If the peninsular segments 30 are generally parallel one another as shown, more preferably, as shown in FIG. 5, the parallel peninsular segments 30 are offset from one another. In such an arrangement, more preferably each peninsular segment 30 extends at least halfway through the deflection conduit 16 or dome 24, so that the peninsular segments 30 appear to be interlaced. This arrangement further visually subdivides the deflection conduit 16 or domes 24 into even smaller appearing sub-deflection conduits 16 or subdomes 24S. Alternatively, the interlaced peninsular segments 30 may be skewed relative to other peninsular segments 30.

Referring to FIG. 6, curved peninsular segments 30 may be utilized. If multiple curved peninsular segments 30 are utilized, they may also be interlaced or have portions of which are interlaced, as illustrated in FIG. 6.

Referring to FIG. 7, the peninsular segments 30 may be foraminous. As used herein, a peninsular segment 30 is considered to be foraminous if there is a deflection conduit 16 therethrough. It will be apparent that foraminous peninsular segments 30 may also be tapered, as in the embodiment of FIG. 3. It will further be apparent the longitudinal axis LA of a foraminous peninsular segment 30 may be forked or bifurcated, to accommodate a deflection conduit 16 disposed within the peninsular segment 30.

In another embodiment of the present invention discussed below, the paper 20 according to the present invention may have an essentially continuous network 26 of relatively high basis weight and discrete regions 28 of relatively low basis weight. The discrete regions 28 of relatively low basis weight may, according to the present invention, have one or more high basis weight peninsular segments 30 extending into the discrete regions of relatively low basis weight 26 from the high basis weight essentially continuous network 28.

To make such a paper 20, the belt 10 according to the present invention may be a forming wire as is well known in the art. As illustrated in FIG. 8, if the belt 10 is to be used as a forming wire, the belt 10 may have discrete protuberances 32.

Referring to FIGS. 8-9, each protuberance 32 in the belt 10 has one or more peninsular slots 34 extending within the X-Y plane. The slots 34 divide the protuberances 32 into a like number of subprotuberances 32S. This division provides the advantage that the paper 20 made thereon enjoys economization of fibers provided by the protuberances 32, yet does not suffer an undue loss of opacity or, prophetically, other mechanical properties, as a result of such fiber economization, when used in conjunction with relatively large low basis weight regions 28.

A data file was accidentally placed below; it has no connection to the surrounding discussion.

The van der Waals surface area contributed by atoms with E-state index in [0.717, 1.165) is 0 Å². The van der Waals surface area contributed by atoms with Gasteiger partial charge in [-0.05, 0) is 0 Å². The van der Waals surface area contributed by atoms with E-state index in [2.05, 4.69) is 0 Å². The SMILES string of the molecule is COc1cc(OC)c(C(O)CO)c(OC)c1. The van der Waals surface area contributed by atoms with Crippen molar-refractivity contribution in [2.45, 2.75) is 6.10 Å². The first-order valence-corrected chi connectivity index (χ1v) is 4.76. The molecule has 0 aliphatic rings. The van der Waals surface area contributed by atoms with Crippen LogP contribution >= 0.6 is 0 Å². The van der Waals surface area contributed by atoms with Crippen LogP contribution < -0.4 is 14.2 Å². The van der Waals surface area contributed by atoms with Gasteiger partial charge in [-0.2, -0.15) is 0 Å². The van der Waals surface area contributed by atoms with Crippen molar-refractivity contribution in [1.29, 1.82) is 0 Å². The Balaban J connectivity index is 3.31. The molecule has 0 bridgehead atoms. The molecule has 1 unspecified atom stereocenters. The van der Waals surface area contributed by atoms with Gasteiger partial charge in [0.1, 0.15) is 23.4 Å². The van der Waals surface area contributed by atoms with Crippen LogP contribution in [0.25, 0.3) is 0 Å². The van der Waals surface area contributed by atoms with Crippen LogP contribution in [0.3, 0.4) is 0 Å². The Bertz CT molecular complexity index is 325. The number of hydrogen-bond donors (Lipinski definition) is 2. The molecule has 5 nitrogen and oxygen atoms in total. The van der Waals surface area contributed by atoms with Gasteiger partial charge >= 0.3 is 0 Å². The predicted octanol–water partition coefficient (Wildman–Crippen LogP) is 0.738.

The resulting paper 20 will have high basis weight regions 26 with high basis weight peninsular segments 30 and low basis weight regions 28 corresponding to the discrete protuberances 32. The high and low basis weight regions 26, 28 of the paper 20 may be thought of as comprising an essentially continuous network having a first high basis weight region 26. A plurality of discrete low basis weight regions 28 is disposed within the essentially continuous network region 26. The discrete low basis weight regions 28 have a second basis weight which is less than the first basis weight of the essentially continuous network region 26. The first basis weight of the essentially continuous network high basis weight region 26 is greater than the second basis weight of the discrete basis weight regions 28.

Additionally, as noted above, the peninsular segments 30 extend from the essentially continuous network high basis weight region 26 into the discrete low basis weight regions 28. The peninsular segments 30 have a basis weight greater than that of the low basis weight discrete regions 28, and preferably a basis weight generally equivalent that of the high basis weight essentially continuous network region 26.

The present invention having the peninsular segments 30 works well with paper 20 having domes 24, or a belt 10 having deflection conduits or 16 or discrete protuberances 32 in a pattern size ranging from 5 to 500 per inch and preferably 100 to 250 per inch. Of course, the present invention is more useful with generally larger sized patterns.

If desired, the present invention may also be used with a semicontinuous pattern. Semicontinuous patterns are disclosed in commonly assigned U.S. Pat. No. 5,628,876, issued May 13, 1997, to Ayers et al., the disclosure of which is incorporated herein by reference. The peninsular segments 30 of the present invention may be used with the belt 10 and the paper 20 of Ayers et al.

It will be recognized that many combinations of the foregoing and many other variations according to the present invention are feasible, all of which are covered by the scope of the appended claims.

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Classifications
U.S. Classification162/358.2, 162/902, 162/900, 442/203, 442/33
International ClassificationD21F5/18, D21H27/02, D21F11/00, D21F1/10
Cooperative ClassificationY10S162/902, Y10S162/90, D21H27/02, D21F11/006, D21F5/18
European ClassificationD21F5/18, D21H27/02, D21F11/00E